Published on Brock University (http://www.brocku.ca)
Brock’s MA program in political science offers the high-quality academic pursuit available in larger institutions, but in a more intimate and collegial setting. Students are given the opportunity to work closely with the department’s nationally and internationally recognized faculty in small, seminar-style classes and in one-one interactions. Most MA students in the department are also employed as teaching or research assistants, allowing them to earn income to support their studies, while exposing them to the real worlds of academic teaching and research.
There are three types of courses in the MA program and all are one term in length:
1. There are core courses, taught as seminars and restricted to graduate students. They provide an opportunity for critical examination of some of the most significant writings in the various subfields of the discipline and constitute a key component in the Brock MA program.
2. There are specialized courses, most of which are taught in conjunction with fourth year undergraduate honours courses. However, graduate students will have assignments and responsibilities that differ from the undergraduate students. These are also seminar courses with small class sizes.
3. In rare cases there are tutorial courses. These are individualized reading courses approved for students who want to pursue a topic not covered in the graduate curriculum.
A thesis or major essay is also a part of all courses of study. A thesis is an independent research project that makes an original contribution to the discipline. For more information about thesis requirements, see here. The essay (MRP) stream is the default option, and the one taken by most students.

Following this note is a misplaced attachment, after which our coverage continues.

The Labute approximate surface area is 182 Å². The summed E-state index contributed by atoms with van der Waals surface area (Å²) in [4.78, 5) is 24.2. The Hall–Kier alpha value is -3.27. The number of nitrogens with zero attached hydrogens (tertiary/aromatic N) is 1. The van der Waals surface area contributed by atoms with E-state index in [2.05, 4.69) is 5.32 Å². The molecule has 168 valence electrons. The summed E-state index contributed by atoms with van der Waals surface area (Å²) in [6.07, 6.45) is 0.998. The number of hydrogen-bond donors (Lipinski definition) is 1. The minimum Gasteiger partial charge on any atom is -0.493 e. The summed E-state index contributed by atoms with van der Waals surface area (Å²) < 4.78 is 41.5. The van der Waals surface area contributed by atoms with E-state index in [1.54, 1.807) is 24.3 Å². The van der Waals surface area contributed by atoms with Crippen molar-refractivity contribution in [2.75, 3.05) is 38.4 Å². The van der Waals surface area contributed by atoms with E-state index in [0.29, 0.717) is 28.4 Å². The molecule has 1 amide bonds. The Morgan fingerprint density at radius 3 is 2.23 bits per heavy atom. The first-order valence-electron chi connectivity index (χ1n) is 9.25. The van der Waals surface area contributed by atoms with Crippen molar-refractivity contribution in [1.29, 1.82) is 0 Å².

Students are required to consult with the Graduate Program Director, who will assist students in choosing among the various program options.
The MA program in political science allows students to specialize in one of five sub-fields of political science: Canadian politics, comparative politics, international relations, political philosophy, and public policy. At the same time, all MA students are required to take core seminars focusing on the great works of political science and political science research methods. In this way, the program allows students to focus on their areas of research interest while ensuring they have the general knowledge and research skills necessary to see the significance of their research in broader context. The core seminars also contribute greatly to the widely renowned collegiality of the MA program